The recent trends of "streaming" and "tracking" - grouping students according to age and intellectual ability - have promoted much inquiry. It has attracted both ardent support and extreme condemnation. The uniformity created by putting students with their intellectual peers makes teaching more effective and learning more pleasant. Those opposed to streaming believe that it has a negative effect on the psychological and moral states of children in the lower streams. They also believe that a varied class allows the weaker students to benefit from actively sharing with the stronger students.
Tutoring is one-on-one instruction that is usually used to help remedy academic deficiencies. The need for tutoring tends to arise when other teaching methods have failed, or students needs extra instruction about a particular topic or subject with which they are having difficulty. Successful tutoring requires that the tutor has a firm understanding of the material being taught, and is adaptable to the student's learning needs. Tutoring by nonprofessionals, classmates, and older students have shown to be effective in providing extra support to students outside of the traditional classroom setting.
Games and Simulations
Because games and simulations are fun, teachers have sought to use them as an effective way to foster learning. Card and board games are popular to help teach basic reading and arithmetic skills, while simulations teach the principles of complex systems, such as economics, international relations, and power struggles. Simulations tend to focus on current social issues, or historical events. What makes simulations so effective is that they teach problem-solving and decision-making strategies in addition to the facts and principles that define the game.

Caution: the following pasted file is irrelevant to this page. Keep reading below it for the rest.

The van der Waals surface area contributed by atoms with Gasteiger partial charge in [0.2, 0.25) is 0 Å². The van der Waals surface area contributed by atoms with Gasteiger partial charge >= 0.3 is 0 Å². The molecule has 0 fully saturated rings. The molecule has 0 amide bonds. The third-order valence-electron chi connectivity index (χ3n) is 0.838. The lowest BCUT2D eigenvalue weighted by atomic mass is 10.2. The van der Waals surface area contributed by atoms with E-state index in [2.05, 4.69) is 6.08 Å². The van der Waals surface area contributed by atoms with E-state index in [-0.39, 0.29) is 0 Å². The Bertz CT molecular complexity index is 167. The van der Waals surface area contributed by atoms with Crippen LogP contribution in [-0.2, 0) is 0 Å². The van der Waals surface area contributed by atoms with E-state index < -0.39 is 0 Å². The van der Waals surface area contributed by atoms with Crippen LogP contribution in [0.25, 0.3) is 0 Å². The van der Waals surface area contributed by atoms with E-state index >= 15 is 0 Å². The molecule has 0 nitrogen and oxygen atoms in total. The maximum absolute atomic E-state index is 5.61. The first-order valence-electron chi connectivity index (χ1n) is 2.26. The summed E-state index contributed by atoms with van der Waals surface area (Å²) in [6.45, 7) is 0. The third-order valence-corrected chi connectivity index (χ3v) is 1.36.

Simulations are becoming increasingly popular for teaching new types of skills. Simulations can create conditions nearly identical to the actual situation. A common example of this type of simulation is a flight simulator, which introduces pilots to potential situations and problems.
Instructional media serves as a teaching aid. Teachers spend much time on repetitive tasks such as collecting and assigning books, marking, and preparing worksheets, tests, and lesson plans. Instruction aids help reduce the time spent on these routine tasks, allowing more time to be spent promoting students' understanding and intellectual curiosity, and motivating and providing feedback to them.
- Computer Assisted Instruction
In recent years, computer assisted instruction (CAI) has proved to be quite successful, whether inside the classroom or for independent learning. Various computer programs help students learning writing, math, science, and problem-solving, and those which are in the form of games help motivate the students while keeping them interested in what they are learning.
Teaching using a computer has many virtues: it is patient, positive, does not forget, and can keep track of each student's progress. However, the long-term benefits of computer assisted instruction is still unclear. It is not yet known how many students actually learn skills beyond performing the game, or the degree to which teachers need to participate in the process to ensure that the students learn what was intended.
- Speaking-Listening Media